IMSI unveils training tool

Integrated Management Services Inc. (IMSI) has developed an offtheshelf version of a computerbased security training program that already is being used by a number of agencies. The Computer Security Awareness Tool (CSAT) is designed to help agencies make their employees aware of critical informa

Integrated Management Services Inc. (IMSI) has developed an off-the-shelf version of a computer-based security training program that already is being used by a number of agencies.

The Computer Security Awareness Tool (CSAT) is designed to help agencies make their employees aware of critical information systems security issues and of how to address them.

The Office of Management and Budget made such training mandatory for agencies three years ago as part of Circular A-130, "Management of Federal Information Resources." IMSI created CSAT so that agencies can shift that instruction from the classroom down to the desktop - a move that can save the agency time and money, said Jim Litchko, IMSI's general manager for corporate development, Arlington, Va.

IMSI tailored CSAT to conform to security guidelines developed by the National Institute of Standards and Technology.

NIST's 800-16 publication, released in March 1998, spells out principles for training staff members according to their roles within their organizations and for measuring the results of that training. Accordingly, the product is geared toward five levels of employees: end users, security officers, senior managers, program managers and systems administrators.

Course topics include computer security basics such as threats and vulnerabilities; security policies; security planning and management; good computer security practices; contingency planning; and security in the system development life cycle, including how a system's security is reviewed, certified and accredited.

IMSI believes that the computer-based course is competitively priced against classroom training. CSAT costs $40,000 for the first 2,000 students, with additional students - up to 30,000 - costing $5 to $10 each. Running a live, half-hour computer-awareness class, by contrast, can cost an agency $50,000 to $100,000, Litchko said. In the training materials, IMSI also adds agency logos and cases relevant to the buying organization.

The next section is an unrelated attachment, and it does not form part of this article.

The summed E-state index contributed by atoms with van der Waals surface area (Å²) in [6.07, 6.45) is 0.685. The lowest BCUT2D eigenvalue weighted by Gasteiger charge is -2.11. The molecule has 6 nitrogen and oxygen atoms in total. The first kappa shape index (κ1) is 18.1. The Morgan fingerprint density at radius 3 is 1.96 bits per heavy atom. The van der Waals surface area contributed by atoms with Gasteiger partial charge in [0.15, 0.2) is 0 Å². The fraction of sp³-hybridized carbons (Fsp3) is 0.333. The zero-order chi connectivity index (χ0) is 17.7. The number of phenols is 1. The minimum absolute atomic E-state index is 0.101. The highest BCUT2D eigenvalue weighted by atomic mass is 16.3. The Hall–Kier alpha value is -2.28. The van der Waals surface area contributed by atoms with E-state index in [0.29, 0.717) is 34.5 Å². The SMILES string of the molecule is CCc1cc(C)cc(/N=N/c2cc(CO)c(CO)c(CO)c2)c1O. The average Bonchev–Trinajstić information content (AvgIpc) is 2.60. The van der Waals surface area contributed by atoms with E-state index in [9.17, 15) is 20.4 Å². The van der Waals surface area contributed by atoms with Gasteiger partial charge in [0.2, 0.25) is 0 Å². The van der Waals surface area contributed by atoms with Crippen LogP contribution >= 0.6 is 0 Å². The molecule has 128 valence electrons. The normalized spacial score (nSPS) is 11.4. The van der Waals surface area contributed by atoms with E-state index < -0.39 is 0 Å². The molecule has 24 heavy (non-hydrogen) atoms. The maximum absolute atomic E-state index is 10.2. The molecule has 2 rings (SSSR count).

IMSI designed the course to be easily accessible over a network, Litchko said. The Defense Information Systems Agency gives away a security training course on CD, but the product has high-intensity graphics that make it difficult to use the course over a network, and the product provides "no central management" to tell who has taken the training, Litchko said.

CSAT is designed to run on an agency's World Wide Web server, enabling users to access lessons through a browser interface, from a CD-ROM or from a compressed downloadable file on a user's desktop.

Federal Customers

The Small Business Administration acquired the software before it was made into a commercial product. "We wanted CBT based on the latest OMB guidance," said Howard Bolden, SBA's computer security program manager.

The computer-based training approach has a couple of advantages, Bolden said. First, it cuts costs. "It's prohibitively expensive to conduct classes" in the traditional fashion, he said. It is better to have CBT with a monitoring device. And agencies can conduct a "nose count" to make sure that they have met their yearly retraining requirements, he said.

The desktop training approach also "allows end users to take it at their own pace," Bolden said, so that users can fit the training into their schedules. SBA plans to run CBT for end users, functional program managers, security information resource managers and systems administrators.

The Education Department also has acquired the software. The potential cost savings makes it the "best bang for the buck," said Tom Boswell, Education's director for computer security.

Given that Education has 5,000 to 6,000 employees, plus contractors, "it would cost a fortune if we trained in the classroom," Boswell said. The format also is attractive. One thing Boswell likes about the software is that it has "lots of variety," so users are not bored by it. Exercises can come in the form of crossword puzzles, for example, to keep up interest.

Education is targeting end users, and perhaps executives, with the training accessed from desktop browsers, Boswell said.

The agency will not depend on the system as the sole means to train security professionals because these individuals need much greater depth. But everybody will be exposed to the end-user course to ensure a basic level of knowledge the first time around. "We're required to provide everybody with a level of awareness and general security practices," Boswell said. "That's what this is targeted for."

-- Adams is a free-lance writer based in Alexandria, Va. She can be reached at cbadams@erols.com.

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